“When someone commits a crime, they must be justly punished,” the governor said during remarks in Richmond. “However, once these individuals have served their time and fully paid for the offenses they committed, they should be afforded a clear and fair opportunity to resume their lives as productive members of our society. America is a land of opportunity and second chances; a land where we cherish and protect our constitutional rights. For those who have fully paid their debt for their crimes, they deserve a second chance to fully rejoin society and exercise their civil and constitutional rights.”
NAACP President Benjamin Todd Jealous, who attended McDonnell’s announcement in Richmond, called the governor’s action “a courageous step.”
“When Governor McDonnell and I started this conversation a few years ago, it was clear that this was something that we both agreed on, that the state could and should do more to expand access to voting for people who had been wrongfully kept away from the ballot box,” Jealous said after the announcement.
McDonnell spokesman Tucker Martin said the governor’s actions are the most he can do under Virginia law.
Under the changes, which will take effect July 15, a two-year waiting period to apply required for nonviolent offenders has been eliminated. Applicants convicted of a violent offense, a crime against a minor or an election-law offense must still wait five years.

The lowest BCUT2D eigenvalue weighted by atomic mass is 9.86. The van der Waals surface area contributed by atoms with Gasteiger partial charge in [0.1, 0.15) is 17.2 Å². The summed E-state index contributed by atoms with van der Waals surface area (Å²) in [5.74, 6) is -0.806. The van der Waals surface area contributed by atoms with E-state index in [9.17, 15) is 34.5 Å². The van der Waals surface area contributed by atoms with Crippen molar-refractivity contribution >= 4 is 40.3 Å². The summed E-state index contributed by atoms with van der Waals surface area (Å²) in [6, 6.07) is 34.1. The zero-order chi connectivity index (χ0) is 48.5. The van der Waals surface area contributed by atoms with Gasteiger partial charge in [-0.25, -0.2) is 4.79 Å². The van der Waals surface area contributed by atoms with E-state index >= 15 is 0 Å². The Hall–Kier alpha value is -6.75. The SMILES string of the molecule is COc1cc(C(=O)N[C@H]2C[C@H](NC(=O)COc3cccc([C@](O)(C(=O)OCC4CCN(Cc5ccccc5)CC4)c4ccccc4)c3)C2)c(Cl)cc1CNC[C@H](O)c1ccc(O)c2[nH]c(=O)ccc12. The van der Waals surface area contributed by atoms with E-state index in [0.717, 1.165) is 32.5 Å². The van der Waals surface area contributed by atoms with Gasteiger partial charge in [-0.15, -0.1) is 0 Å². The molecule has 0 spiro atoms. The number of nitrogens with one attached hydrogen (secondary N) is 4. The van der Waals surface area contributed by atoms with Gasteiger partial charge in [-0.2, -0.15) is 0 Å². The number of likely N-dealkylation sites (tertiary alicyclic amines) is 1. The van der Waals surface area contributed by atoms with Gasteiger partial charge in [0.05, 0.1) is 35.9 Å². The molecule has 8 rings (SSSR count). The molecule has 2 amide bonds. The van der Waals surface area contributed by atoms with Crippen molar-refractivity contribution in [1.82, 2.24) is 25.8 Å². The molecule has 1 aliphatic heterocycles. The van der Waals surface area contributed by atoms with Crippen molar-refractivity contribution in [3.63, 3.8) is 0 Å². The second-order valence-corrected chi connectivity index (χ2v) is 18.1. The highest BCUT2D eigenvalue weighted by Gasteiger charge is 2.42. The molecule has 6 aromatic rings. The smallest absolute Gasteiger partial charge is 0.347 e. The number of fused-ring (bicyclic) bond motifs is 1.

Secretary of the Commonwealth Janet Kelly will meet with stakeholder groups over the next 45 days to develop the procedures to transition from the application-based system to a verification system.
Voting rights restoration has been central to McDonnell’s career in public office — an issue he also championed as a legislator, attorney general and gubernatorial candidate.
“This was a moral priority for McDonnell, more so than a political priority,” said former Virginia Commonwealth University political science professor Bob Holsworth. “This is going to be a significant part of the McDonnell legacy. It essentially casts him as someone who, while still very conservative on a number of issues, really wants to be inclusive.”
McDonnell’s announcement comes a day after a committee created by Attorney General Ken Cuccinelli II (R) reported that the governor could do more to streamline the process. Cuccinelli, who is running to succeed McDonnell this year, formed the committee after legislation to create a constitutional amendment to automatically restore voting rights for non-violent felons failed again in the General Assembly.